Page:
TCM announced today that “actor and writer” – they don’t add “impressionist,” which is my favorite of his skills – Bill Hader will return for his third season of TCM Essentials Jr., the summer showcase of films “that are ideal for parents to introduce to kids.”
The longtime Saturday Night Live cast member (perhaps best known for his club kid character Stefon) and star of films like SUPERBAD, NIGHT AT THE MUSEUM 2 and TROPIC THUNDER (none of which TCM will be airing anytime soon), will introduce 13 films on Sunday nights beginning June 2. The series airs at 8 p.m. (ET) and is produced by Scott McGee, who also created the franchise in 2006. Prior to Hader, hosts included John Lithgow (two seasons), Chris O’Donnell and Abigail Breslin (summer of 2008) and Tom Kenny (2007, when the program was known as Funday Night at the Movies.)
Here is the complete 2013 Essentials Jr. schedule:
June 2 – Melvin Frank and Norman Panama’s THE COURT JESTER (1956, Dena Enterprises, distributed by Paramount)
June 9 – Charles Crichton’s THE LAVENDER HILL MOB (1951, J. Arthur Rank/Ealing)
June 16 – Robert Mulligan’s TO KILL A MOCKINGBIRD (1962, Universal)
June 23 – Vincente Minnelli’s THE PIRATE (1948, MGM)
June 30 – Elia Kazan’s A TREE GROWS IN BROOKLYN (1945, 20th Century-Fox)
July 7 – Jack Arnold’s THE INCREDIBLE SHRINKING MAN (1957, Universal)
July 14 – John Sturges’ THE MAGNIFICENT SEVEN (1960, United Artists)
July 21 – Jacques Tati’s MON ONCLE (1958, Gaumont)
July 28 – David Lean’s GREAT EXPECTATIONS (1946, Cineguild, GFD, Universal)
Aug. 4 – Leo McCarey’s RUGGLES OF RED GAP (1935, Paramount)
Aug. 11 – John Ford’s THE GRAPES OF WRATH (1940, 20th Century-Fox)
Aug. 18 – Blake Edwards’ THE GREAT RACE (1965, Warner Bros.)
Aug. 25 – Frank Capra’s IT HAPPENED ONE NIGHT (1934, Columbia)
And for the obsessive-compulsive among you, here’s the breakdown in terms of decade, with comparisons to the lineups for the last two years:
1920s – 0 (Boo.They aired THE CIRCUS last year and THE GENERAL in 2011.)
1930s – 2 (3 in 2012 and 8 in 2011!)
1940s – 4 (4 in 2012 and 2 in 2011.)
1950s – 4 (4 in 2012 and 2 in 2011.)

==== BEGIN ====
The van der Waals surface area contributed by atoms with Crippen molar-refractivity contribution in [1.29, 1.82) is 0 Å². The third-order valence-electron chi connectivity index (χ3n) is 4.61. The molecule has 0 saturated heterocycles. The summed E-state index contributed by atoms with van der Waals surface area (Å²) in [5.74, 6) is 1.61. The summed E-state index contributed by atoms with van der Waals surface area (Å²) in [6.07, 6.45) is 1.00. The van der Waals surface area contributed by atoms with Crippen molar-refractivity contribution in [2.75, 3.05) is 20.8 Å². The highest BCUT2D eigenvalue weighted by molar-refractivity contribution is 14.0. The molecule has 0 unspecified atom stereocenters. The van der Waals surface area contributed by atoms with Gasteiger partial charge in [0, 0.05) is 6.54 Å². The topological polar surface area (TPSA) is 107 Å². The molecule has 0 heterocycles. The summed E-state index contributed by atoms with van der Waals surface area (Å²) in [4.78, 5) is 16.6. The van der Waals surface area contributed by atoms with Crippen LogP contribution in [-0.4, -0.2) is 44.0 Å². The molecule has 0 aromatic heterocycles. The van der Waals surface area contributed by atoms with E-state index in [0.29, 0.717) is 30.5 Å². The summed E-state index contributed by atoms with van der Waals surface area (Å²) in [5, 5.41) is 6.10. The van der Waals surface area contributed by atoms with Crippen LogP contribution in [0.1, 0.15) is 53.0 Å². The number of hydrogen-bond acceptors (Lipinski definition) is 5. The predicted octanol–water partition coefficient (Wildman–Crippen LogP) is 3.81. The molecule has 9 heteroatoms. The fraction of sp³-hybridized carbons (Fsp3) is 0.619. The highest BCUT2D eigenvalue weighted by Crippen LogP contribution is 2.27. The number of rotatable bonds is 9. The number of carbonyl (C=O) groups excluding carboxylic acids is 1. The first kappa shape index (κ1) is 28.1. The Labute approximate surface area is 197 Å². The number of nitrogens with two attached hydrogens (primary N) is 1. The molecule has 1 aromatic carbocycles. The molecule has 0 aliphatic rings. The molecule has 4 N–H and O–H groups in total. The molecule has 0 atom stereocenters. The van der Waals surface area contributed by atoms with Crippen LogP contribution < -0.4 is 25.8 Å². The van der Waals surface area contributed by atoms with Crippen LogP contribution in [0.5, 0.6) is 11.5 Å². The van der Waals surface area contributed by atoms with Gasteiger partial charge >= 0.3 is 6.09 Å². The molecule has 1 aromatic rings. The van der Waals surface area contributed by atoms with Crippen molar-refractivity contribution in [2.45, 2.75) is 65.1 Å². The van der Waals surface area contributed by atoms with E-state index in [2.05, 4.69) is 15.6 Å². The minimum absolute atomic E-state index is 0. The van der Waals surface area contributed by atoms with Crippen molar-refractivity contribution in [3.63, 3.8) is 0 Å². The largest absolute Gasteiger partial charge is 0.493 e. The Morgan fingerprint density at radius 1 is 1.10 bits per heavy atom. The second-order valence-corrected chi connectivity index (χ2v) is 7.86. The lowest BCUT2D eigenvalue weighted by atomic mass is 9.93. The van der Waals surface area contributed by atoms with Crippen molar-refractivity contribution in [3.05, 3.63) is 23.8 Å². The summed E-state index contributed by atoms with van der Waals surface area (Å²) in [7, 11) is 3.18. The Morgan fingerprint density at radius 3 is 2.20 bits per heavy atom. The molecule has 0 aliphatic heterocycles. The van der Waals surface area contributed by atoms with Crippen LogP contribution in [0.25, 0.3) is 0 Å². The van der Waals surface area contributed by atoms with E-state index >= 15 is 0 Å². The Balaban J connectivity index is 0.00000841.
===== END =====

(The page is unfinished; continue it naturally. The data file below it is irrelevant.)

1960s – 3 (1 in 2012 and 0 in 2011)
The biggest change during Hader’s tenure seems to be the decreasing emphasis on films of the 1930s. During his first season as host in 2011, the Essentials Jr. lineup contained 8 selections from the ’30s: ROBIN HOOD, STAGECOACH, KING KONG, MR. SMITH GOES TO WASHINGTON, HORSE FEATHERS, THE HUNCHBACK OF NOTRE DAME, GUNGA DIN, and MY MAN GODFREY. Last year there were three: THE WIZARD OF OZ, THE INVISIBLE MAN, and 42ND STREET. This year there will be only two: RUGGLES OF RED GAP and IT HAPPENED ONE NIGHT. Considering that the 1930s is my favorite decade in film, I find this to be an unfortunate development, though not a surprising one.
The lack of horror movies and silent comedies – always popular with kids – is also disappointing, but the big news is that three of the 13 selections this year are foreign: THE LAVENDER HILL MOB, MON ONCLE, and GREAT EXPECTATIONS. Tati’s MON ONCLE is largely dialogue free, but it’s still a French film. I don’t think I saw a foreign classic until I was in college, so kudos to TCM for helping parents expose their kids and grandkids to great old movies that were not produced in the United States. I can think of no better way to do that than with Monsieur Hulot.
It’s also good to see TCM licensing the rights to films that are not part of the network’s core library, like THE MAGNIFICENT SEVEN. When I chatted with Hader for a podcast last year, he told me that John Sturges’ film was one his father had shown him as a child.
The 35-year-old funnyman continues to further his relationship with the network with live appearances scheduled for the upcoming TCM Classic Film Festival. He’ll be introducing Alexander Mackendrick’s THE LADYKILLERS (1955, Ealing) on Saturday, April 27 at 9:15 a.m. and George Stevens’ SHANE (1953, Paramount) later that day the historic TCL Chinese Theatre (which I still call Grauman’s and will until I die).
Here’s a poster gallery of the 2013 Essentials Jr. selections. Collect them all!
And finally, to whet your appetite, here’s the trailer for my favorite of this year’s selections, Tati’s MON ONCLE: